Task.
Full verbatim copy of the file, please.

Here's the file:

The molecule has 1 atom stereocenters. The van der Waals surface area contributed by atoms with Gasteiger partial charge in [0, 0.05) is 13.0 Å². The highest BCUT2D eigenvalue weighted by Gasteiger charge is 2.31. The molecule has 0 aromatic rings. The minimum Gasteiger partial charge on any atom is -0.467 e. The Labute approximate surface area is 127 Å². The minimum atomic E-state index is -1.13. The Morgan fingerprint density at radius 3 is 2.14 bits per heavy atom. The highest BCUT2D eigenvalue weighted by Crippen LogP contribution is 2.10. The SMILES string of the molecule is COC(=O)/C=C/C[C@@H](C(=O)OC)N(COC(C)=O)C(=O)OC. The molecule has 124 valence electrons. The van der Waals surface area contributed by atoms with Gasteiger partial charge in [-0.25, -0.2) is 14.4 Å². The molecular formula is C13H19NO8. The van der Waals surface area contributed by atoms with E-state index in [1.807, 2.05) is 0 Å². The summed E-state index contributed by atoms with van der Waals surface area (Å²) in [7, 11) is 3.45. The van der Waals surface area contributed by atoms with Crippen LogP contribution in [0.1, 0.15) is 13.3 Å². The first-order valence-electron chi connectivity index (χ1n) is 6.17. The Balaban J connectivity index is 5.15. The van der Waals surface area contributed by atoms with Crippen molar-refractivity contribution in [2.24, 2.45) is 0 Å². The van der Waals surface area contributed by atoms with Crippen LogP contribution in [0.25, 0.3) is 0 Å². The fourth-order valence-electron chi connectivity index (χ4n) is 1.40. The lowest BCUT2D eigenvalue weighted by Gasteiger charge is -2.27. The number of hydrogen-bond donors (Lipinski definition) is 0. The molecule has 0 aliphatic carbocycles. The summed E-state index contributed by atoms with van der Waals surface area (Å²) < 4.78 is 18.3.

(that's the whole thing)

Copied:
The molecule has 1 atom stereocenters. The van der Waals surface area contributed by atoms with Gasteiger partial charge in [0, 0.05) is 13.0 Å². The highest BCUT2D eigenvalue weighted by Gasteiger charge is 2.31. The molecule has 0 aromatic rings. The minimum Gasteiger partial charge on any atom is -0.467 e. The Labute approximate surface area is 127 Å². The minimum atomic E-state index is -1.13. The Morgan fingerprint density at radius 3 is 2.14 bits per heavy atom. The highest BCUT2D eigenvalue weighted by Crippen LogP contribution is 2.10. The SMILES string of the molecule is COC(=O)/C=C/C[C@@H](C(=O)OC)N(COC(C)=O)C(=O)OC. The molecule has 124 valence electrons. The van der Waals surface area contributed by atoms with Gasteiger partial charge in [-0.25, -0.2) is 14.4 Å². The molecular formula is C13H19NO8. The van der Waals surface area contributed by atoms with E-state index in [1.807, 2.05) is 0 Å². The summed E-state index contributed by atoms with van der Waals surface area (Å²) in [7, 11) is 3.45. The van der Waals surface area contributed by atoms with Crippen LogP contribution in [0.1, 0.15) is 13.3 Å². The first-order valence-electron chi connectivity index (χ1n) is 6.17. The Balaban J connectivity index is 5.15. The van der Waals surface area contributed by atoms with Crippen molar-refractivity contribution in [2.24, 2.45) is 0 Å². The van der Waals surface area contributed by atoms with Crippen LogP contribution in [0.25, 0.3) is 0 Å². The fourth-order valence-electron chi connectivity index (χ4n) is 1.40. The lowest BCUT2D eigenvalue weighted by Gasteiger charge is -2.27. The number of hydrogen-bond donors (Lipinski definition) is 0. The molecule has 0 aliphatic carbocycles. The summed E-state index contributed by atoms with van der Waals surface area (Å²) < 4.78 is 18.3.